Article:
Jesse Williams sat down with the folks at The Hollywood Reporter to talk about his decision to leave Grey’s Anatomy this month, and the actor who played Dr. Jackson Avery says his exit felt “organic.”
About why he chose to leave the show, he said:
It came up this season. It was a combination of trying to figure out with Krista and the team what makes sense and what’s next for Jackson. His pot is kind of bubbling over. What does he need to be doing? He’s been on this off-screen path of self-discovery, he’s had trouble with abandonment issues and had unfinished business with his dad and, after his marriage ended and April went away, he’s been unable to maintain real connection and romantic relationships and platonic relationships. He’s thrown himself into work.
Jackson left a few times but also was never a part of any community. Being an Avery, he was expected to go into surgery. But what else is there? He was never involved in anything that was happening and the world was coming to a boil. He’s been in bubble wrap his whole life and needed to do something and connect to something he was passionate about that wasn’t just his profession. It felt organic that Jackson had to change his environment and was willing to make a connection to something. What if he goes with his gut instead of his legacy? What if he goes to what’s true to him? Watching what’s happening in the streets and how it impacts Black and brown folks, it made sense that he needs to venture off and shed the shelter and try something new — or use it to do something that he’s passionate about.
And what the showrunners Krista Vernoff and Shonda Rhimes thought about this, he said:
This was an organic, collective decision; it wasn’t something I had to tell anybody. It was something we found and understood and were trying to honor it and do properly. It was a team effort throughout. It didn’t feel like any one of us coming to the other and having an outcome predetermined. We wrote something together and this is what it was.
And what Ellen Pompeo thought, he said:
It’s been pretty emotional. Our last scene together was very emotional as Jesse and Ellen as much as it was Jackson and Meredith. That’s my buddy and this is a new side for both of us. I haven’t always been an emotionally available person and this journey was increasingly emotional.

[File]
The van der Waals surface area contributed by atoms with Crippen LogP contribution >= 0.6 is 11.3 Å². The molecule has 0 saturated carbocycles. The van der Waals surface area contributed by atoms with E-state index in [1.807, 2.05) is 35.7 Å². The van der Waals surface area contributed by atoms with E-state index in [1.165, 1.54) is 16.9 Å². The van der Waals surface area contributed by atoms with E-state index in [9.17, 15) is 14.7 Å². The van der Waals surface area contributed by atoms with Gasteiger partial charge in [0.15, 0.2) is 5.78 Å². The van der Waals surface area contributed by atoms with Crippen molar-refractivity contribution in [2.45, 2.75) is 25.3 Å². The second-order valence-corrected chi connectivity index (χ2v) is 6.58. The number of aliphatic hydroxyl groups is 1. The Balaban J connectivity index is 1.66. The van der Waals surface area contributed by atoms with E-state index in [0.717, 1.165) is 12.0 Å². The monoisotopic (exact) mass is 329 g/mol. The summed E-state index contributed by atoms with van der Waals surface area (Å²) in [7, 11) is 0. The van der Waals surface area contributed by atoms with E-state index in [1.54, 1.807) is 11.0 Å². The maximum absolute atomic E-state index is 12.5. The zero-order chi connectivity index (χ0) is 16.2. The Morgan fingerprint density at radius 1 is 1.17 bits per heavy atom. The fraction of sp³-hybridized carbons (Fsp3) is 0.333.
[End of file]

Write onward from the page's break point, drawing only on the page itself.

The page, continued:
Asked how involved he was with Jackson’s storyline, he said:
I was very involved and beyond excited to be able to spend time with her at the end. I love her and we really collaborated so much in the world of “Japril” and were very hands on and making sure that work was true to the characters and selfless. Years had gone by and we fell right back into it. It was really special and I can’t imagine doing it any other way.
And looking back on his time in the show, he said:
When I look at the through line of how fans have approached me and the respect that has been earned for a surgeon of color who doesn’t fall into any one box, and struggles, has nuance and vulnerability and makes mistakes and is fallible and needs to grow and is able to find his vulnerabilities and share them — it’s really human. People connect to his journey.
Being able to be safe enough in a workspace to be able to introduce real-world impact. This isn’t just a biracial doctor in an alternate universe; this is our universe. What does he do when he goes home? What are the obstacles he’s had? And how does it feel when you’re dealing with a conflict of interest in terms of a cop who shot a kid and you have to operate on him? What’s hard and threatening about that? What’s it like to be in a failed relationship or lose a child but also to come to work every day and face the person that you feel like you failed and struggled with?
I’m really proud of being able to humanize things that are always projected to be so polarizing and far away in our society. Being able to look at the way these last couple episodes how he went out, these are really polarizing topics: racism, police brutality, racial inequality in medicine, discrimination … these are things that people put their head in the sand, deny and argue about and have been political punching bags. And this character and his journey has connected with people from all walks of life.
What Shonda has created with Grey’s is a pioneering vision of characters that are human and not just a Black guy. It’s a person with love, a childhood, a relationship and so much harder to stereotype and dismiss real people that you can connect to and feel like you know. It’s a beautiful ship to be on and I’m honored and proud of the impact that we’ve had all over the world. People see themselves or their loved ones or the conversations they’re scared to have on screen. And that’s forever.
You can read the rest of the interview here.